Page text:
Brexit ≠ An exit for financial services data protection

Last updated: 08 August 2016

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In May 2018, the General Data Protection Regulation (GDPR) will come into effect, strengthening and unifying data protection for individuals within the European Union (EU), while addressing the export of personal data outside the EU.

Financial services organizations and other businesses will be required to obtain consent before processing citizens’ personal data, disclose data breaches, and could face significant penalties of up to €100 million, or 4% of annual worldwide turnover, whichever is greater for non-compliance.

Brexit has complicated this process, especially for financial services companies and other international companies in the UK.

At least today, the UK is a principal global financial center, the financial center of the EU, as well as a gateway to Europe for many non-EU financial services organizations, although some of this may change with Brexit.

Here are some things you should consider regarding Brexit’s impact on financial services data protection:

Securing the UK/EU Data Flow

High on the list of issues brought to the fore by Brexit is “passporting” that enables businesses such as banks to operate across the EU, provided they have a base in the UK.

Now, this is up for question, meaning that financial institutions established in the UK may not be able to provide services to customers in the EU from the UK, or vice versa from the EU to the UK.

Despite the uncertainty, it is clear that companies that want to continue to do business in the EU will have to abide by the EU legislation, or at least mirror it as closely as possible.

International consistency around data protection laws and rights is crucial as the EU has strict laws on transferring citizens’ information outside of the EU bloc, from GDPR to the EU-US Privacy Shield.

Countries outside the EU that want data to freely flow across borders must convince Brussels that it abides with its privacy requirements.

The Role of Encryption

As expressly stated in the GDPR, free but secure data flow can be enabled through pseudonymization and encryption.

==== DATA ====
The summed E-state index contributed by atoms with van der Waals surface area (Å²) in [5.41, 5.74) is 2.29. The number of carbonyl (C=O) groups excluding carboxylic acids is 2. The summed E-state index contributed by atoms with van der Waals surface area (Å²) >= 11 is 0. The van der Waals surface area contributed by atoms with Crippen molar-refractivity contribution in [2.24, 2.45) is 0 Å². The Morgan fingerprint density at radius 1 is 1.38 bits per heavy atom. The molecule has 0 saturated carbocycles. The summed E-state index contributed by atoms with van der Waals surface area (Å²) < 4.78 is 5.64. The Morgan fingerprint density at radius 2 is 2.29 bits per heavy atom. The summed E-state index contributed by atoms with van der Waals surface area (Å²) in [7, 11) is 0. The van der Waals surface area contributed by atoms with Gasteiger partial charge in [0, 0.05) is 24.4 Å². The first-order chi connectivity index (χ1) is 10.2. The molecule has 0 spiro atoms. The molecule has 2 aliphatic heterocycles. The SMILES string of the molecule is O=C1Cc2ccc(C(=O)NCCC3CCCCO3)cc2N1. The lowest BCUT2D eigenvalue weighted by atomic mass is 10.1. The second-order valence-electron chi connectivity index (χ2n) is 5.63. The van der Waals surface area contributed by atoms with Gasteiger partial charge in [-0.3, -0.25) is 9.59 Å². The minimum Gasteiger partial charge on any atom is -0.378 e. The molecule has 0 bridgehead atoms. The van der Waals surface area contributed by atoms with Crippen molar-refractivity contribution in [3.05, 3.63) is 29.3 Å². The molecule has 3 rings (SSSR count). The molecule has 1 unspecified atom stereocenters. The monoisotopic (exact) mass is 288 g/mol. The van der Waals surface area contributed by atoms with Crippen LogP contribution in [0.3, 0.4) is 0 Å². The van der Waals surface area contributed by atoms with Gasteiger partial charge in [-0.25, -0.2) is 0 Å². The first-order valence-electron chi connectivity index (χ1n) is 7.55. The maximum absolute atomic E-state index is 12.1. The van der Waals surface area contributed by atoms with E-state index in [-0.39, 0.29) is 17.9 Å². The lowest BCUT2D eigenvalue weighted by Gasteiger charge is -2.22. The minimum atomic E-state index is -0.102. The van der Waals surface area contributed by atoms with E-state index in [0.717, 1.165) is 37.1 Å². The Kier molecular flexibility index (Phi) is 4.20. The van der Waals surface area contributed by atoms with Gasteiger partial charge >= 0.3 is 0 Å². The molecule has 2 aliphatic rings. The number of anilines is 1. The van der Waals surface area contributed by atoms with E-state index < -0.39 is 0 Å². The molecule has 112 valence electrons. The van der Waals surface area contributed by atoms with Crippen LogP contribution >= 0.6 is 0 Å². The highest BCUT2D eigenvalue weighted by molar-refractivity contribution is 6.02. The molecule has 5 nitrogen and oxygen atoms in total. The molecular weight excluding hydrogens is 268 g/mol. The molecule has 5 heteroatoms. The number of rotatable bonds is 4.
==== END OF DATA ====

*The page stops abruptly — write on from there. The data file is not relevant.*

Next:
As per the GDPR, pseudonymization is the separation of data from direct identifiers so that linkage to an identity is not possible without additional information that is held separately.

In other words, by encrypting your data and managing those keys, you can ensure that even if the data is breached, the attacker will not be able to access the unencrypted data.

To address the GDPR compliance requirements in order to continue to enable “passporting” for example, financial services and other regulated organizations should employ encryption and key management solutions across their on-premises and cloud-enabled infrastructure environments.

These solutions include securing their data as it moves across their networks, within the EU, and beyond to the UK or the rest of the world and back again with high speed network encryption.

Security and efficiency are essential to all industries, and certainly financial services is no exception, demanding high assurance, high speed, low latency and scalability.

But Brexit and GDPR will certainly mean that financial services organizations need to be hyper-aware of how data is being used and better about using methods like encryption to ensure they haven’t left sensitive information exposed.

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To find out more about how to protect your financial data in motion, read our new white paper, Securing Financial Services Data in Transit.

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